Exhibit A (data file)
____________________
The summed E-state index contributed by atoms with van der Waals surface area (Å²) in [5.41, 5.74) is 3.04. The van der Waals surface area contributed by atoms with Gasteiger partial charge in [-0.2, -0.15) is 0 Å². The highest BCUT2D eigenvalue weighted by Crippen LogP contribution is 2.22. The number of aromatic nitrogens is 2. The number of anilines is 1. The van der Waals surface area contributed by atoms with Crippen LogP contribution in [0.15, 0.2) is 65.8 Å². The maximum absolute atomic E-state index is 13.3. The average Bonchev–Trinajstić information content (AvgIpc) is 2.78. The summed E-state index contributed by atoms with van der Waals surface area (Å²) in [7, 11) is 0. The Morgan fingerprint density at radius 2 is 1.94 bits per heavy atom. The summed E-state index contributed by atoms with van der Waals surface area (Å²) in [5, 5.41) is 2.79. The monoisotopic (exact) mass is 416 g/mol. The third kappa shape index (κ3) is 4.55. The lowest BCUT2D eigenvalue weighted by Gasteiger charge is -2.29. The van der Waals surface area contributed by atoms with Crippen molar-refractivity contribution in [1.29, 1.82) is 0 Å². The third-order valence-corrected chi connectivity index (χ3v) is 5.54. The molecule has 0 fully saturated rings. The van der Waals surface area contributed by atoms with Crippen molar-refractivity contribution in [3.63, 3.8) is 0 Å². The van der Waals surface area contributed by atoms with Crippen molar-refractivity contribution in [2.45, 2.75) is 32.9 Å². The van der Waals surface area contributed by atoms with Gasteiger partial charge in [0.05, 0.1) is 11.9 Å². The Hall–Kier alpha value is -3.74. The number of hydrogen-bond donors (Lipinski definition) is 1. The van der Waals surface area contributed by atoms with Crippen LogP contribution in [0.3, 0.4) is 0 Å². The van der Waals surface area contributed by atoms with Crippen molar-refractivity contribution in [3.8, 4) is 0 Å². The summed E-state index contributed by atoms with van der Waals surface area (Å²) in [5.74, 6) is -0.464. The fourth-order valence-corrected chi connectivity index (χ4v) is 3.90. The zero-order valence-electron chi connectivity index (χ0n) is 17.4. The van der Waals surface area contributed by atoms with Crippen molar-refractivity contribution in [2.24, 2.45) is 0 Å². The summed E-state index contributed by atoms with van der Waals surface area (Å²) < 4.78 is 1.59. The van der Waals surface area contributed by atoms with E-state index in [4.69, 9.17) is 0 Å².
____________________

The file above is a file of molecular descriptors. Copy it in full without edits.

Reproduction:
The summed E-state index contributed by atoms with van der Waals surface area (Å²) in [5.41, 5.74) is 3.04. The van der Waals surface area contributed by atoms with Gasteiger partial charge in [-0.2, -0.15) is 0 Å². The highest BCUT2D eigenvalue weighted by Crippen LogP contribution is 2.22. The number of aromatic nitrogens is 2. The number of anilines is 1. The van der Waals surface area contributed by atoms with Crippen LogP contribution in [0.15, 0.2) is 65.8 Å². The maximum absolute atomic E-state index is 13.3. The average Bonchev–Trinajstić information content (AvgIpc) is 2.78. The summed E-state index contributed by atoms with van der Waals surface area (Å²) in [7, 11) is 0. The Morgan fingerprint density at radius 2 is 1.94 bits per heavy atom. The summed E-state index contributed by atoms with van der Waals surface area (Å²) in [5, 5.41) is 2.79. The monoisotopic (exact) mass is 416 g/mol. The third kappa shape index (κ3) is 4.55. The lowest BCUT2D eigenvalue weighted by Gasteiger charge is -2.29. The van der Waals surface area contributed by atoms with Crippen molar-refractivity contribution in [1.29, 1.82) is 0 Å². The third-order valence-corrected chi connectivity index (χ3v) is 5.54. The molecule has 0 fully saturated rings. The van der Waals surface area contributed by atoms with Crippen molar-refractivity contribution in [3.63, 3.8) is 0 Å². The van der Waals surface area contributed by atoms with Crippen molar-refractivity contribution in [2.45, 2.75) is 32.9 Å². The van der Waals surface area contributed by atoms with Gasteiger partial charge in [0.05, 0.1) is 11.9 Å². The Hall–Kier alpha value is -3.74. The number of hydrogen-bond donors (Lipinski definition) is 1. The van der Waals surface area contributed by atoms with Crippen LogP contribution in [0.3, 0.4) is 0 Å². The van der Waals surface area contributed by atoms with Crippen molar-refractivity contribution in [3.8, 4) is 0 Å². The summed E-state index contributed by atoms with van der Waals surface area (Å²) in [5.74, 6) is -0.464. The fourth-order valence-corrected chi connectivity index (χ4v) is 3.90. The zero-order valence-electron chi connectivity index (χ0n) is 17.4. The van der Waals surface area contributed by atoms with Crippen molar-refractivity contribution in [2.24, 2.45) is 0 Å². The summed E-state index contributed by atoms with van der Waals surface area (Å²) < 4.78 is 1.59. The van der Waals surface area contributed by atoms with E-state index in [4.69, 9.17) is 0 Å².